School Safety: Rising student perceptions of violence and disrespect. A troubling upswing in bullying. A dramatic increase in teacher assaults. Across the country, as districts enact fundamental changes to their school disciplinary systems, writes contributor Max Eden, research, and teachers’ own experiences, are confirming increased harm to students’ academic achievement and to school safety. From New York, where a local official warned that students are fleeing city public schools because of chaos in the classroom, to Oregon, where a statewide teacher poll declared a “crisis of disrupted learning,” dig into the data that led Eden to conclude that “limiting suspensions and implementing so-called restorative justice may be doing more harm than good.” Read the full analysis.
Union Report: Every year, the National Education Association produces a report telling delegates to its national convention how it spent the $8 of each member’s dues money that goes to the union’s media fund. The general purpose of the fund’s media campaigns is “to advance the cause of public education and publicize the role of the association and its affiliates in improving the quality of public education.” So how was the money spent this past year? From #RedForEd and “inoculations projects” to Dr. Seuss and Harvey Weinstein, find out in this new edition of Union Report.
74 Interview: In the United States, roughly 43 million people have outstanding student loan debt, totaling nearly $1.6 trillion. Such a startling burden raises a big question: Is the high price of college worth it? For University of California President Janet Napolitano, who previously served as secretary of homeland security, the answer is a resounding yes. For her, it comes down to simple economics: College graduates tend to earn more money over the course of their working lives. Mark Keierleber caught up with Napolitano to discuss a range of hot-button issues, from the college admissions scandal to campus sexual misconduct. On the value of college, she pointed to its crucial role in social mobility. “The one tried-and-true tactic that has worked over American history,” she said, “is access to a quality public higher education.” Read the full interview.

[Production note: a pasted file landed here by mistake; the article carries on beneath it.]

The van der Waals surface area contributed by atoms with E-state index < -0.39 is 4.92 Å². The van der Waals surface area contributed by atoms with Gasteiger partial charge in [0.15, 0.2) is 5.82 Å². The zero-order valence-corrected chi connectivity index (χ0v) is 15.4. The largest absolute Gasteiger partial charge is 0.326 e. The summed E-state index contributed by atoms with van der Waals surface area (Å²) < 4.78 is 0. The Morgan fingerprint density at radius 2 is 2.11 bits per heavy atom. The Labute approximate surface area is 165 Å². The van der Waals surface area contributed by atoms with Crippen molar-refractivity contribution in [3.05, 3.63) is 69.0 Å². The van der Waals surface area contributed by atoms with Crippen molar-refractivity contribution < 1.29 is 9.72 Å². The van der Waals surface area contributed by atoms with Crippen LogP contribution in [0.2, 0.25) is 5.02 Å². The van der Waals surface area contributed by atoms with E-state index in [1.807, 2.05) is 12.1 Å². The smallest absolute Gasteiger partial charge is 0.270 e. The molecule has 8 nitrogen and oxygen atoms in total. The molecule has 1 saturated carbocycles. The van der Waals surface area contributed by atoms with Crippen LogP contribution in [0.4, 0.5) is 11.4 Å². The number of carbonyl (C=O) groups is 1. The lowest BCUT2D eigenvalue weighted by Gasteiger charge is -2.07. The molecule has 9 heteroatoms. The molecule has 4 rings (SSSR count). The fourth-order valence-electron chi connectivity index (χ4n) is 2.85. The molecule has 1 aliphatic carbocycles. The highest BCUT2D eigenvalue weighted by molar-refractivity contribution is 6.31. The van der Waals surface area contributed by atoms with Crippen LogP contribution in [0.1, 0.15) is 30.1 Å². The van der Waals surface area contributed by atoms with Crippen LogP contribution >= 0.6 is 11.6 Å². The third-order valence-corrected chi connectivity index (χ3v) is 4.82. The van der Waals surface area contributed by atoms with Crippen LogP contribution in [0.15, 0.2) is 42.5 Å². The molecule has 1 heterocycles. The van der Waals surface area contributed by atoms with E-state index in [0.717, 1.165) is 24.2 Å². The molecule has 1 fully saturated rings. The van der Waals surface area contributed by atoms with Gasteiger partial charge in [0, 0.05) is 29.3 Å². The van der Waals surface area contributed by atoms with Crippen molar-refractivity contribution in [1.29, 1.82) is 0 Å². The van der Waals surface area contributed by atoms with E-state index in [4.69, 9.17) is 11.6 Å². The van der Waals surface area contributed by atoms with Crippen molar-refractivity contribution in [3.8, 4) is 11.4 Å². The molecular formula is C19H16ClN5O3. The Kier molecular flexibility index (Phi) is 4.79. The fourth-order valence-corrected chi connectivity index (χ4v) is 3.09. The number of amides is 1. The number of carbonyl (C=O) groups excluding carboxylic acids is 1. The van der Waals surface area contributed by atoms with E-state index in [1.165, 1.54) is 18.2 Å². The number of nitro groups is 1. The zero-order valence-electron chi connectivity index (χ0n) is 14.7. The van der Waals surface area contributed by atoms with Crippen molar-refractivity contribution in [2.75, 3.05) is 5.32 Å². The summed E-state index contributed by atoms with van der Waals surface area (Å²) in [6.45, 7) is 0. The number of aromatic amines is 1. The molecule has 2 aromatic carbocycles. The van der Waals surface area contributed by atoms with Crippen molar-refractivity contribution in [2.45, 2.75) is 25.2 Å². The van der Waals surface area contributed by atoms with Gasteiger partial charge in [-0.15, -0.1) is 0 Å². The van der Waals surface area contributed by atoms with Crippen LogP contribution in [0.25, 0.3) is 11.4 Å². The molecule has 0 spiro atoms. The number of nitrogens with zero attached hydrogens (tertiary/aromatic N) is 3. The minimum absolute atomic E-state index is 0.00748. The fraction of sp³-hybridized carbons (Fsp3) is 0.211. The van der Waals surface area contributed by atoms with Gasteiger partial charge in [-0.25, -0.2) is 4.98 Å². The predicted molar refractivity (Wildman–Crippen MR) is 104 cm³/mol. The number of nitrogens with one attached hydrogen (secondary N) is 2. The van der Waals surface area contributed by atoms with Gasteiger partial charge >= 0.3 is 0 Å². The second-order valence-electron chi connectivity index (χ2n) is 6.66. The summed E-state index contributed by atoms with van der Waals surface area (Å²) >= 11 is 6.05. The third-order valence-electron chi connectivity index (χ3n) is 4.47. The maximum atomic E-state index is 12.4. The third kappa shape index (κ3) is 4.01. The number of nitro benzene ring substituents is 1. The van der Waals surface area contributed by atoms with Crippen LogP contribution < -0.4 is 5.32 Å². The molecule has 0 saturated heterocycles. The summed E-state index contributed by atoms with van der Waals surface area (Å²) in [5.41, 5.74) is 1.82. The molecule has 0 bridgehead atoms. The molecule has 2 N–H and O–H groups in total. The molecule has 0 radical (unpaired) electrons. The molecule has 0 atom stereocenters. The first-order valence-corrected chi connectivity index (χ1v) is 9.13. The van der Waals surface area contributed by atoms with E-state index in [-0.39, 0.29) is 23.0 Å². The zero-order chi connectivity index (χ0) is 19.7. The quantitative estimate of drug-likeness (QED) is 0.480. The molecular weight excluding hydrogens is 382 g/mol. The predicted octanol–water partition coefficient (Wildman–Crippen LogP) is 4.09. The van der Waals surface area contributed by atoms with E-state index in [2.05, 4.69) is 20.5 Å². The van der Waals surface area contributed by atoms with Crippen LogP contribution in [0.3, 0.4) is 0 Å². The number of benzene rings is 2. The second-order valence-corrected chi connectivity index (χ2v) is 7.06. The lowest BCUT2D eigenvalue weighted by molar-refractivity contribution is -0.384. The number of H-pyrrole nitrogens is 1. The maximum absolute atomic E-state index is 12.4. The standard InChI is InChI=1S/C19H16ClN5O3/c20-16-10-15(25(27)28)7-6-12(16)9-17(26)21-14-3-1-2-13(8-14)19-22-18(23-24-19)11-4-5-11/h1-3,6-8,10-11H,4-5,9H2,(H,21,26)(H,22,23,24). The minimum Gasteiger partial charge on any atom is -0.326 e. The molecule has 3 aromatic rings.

School Rankings: The well-known list of “America’s Best High Schools” by U.S. News has historically ranked only the highest-performing public schools in the country. But this year, the site has reworked its process and opened the elite list to thousands more schools. The new rankings consider a much wider array of criteria, including state assessment performance for black and Latino students and graduation rates. For critics of the list, the changes don’t go far enough in acknowledging how some schools still face systemic barriers, but the changes do mark a significant shift in how U.S. News values school and student success. Read the full summary.
Student Health: Amid the worst measles outbreak the United States has experienced in more than two decades, lawmakers in a handful of states are looking for ways to make sure kids get the shots they need before enrolling in school. New York this month ended all nonmedical exemptions for the required immunizations, and Maine recently did the same. Meanwhile, California, which put strict rules in place after a 2014 outbreak, is considering making its policies governing medical exemptions even more restrictive, a move that actress Jessica Biel spoke out against. With more than 1,000 cases reported so far this year, the CDC warns that the United States is in danger of losing its status as a country that’s eliminated measles. Laura Fay recaps how state lawmakers are reacting.Submit a Letter to the Editor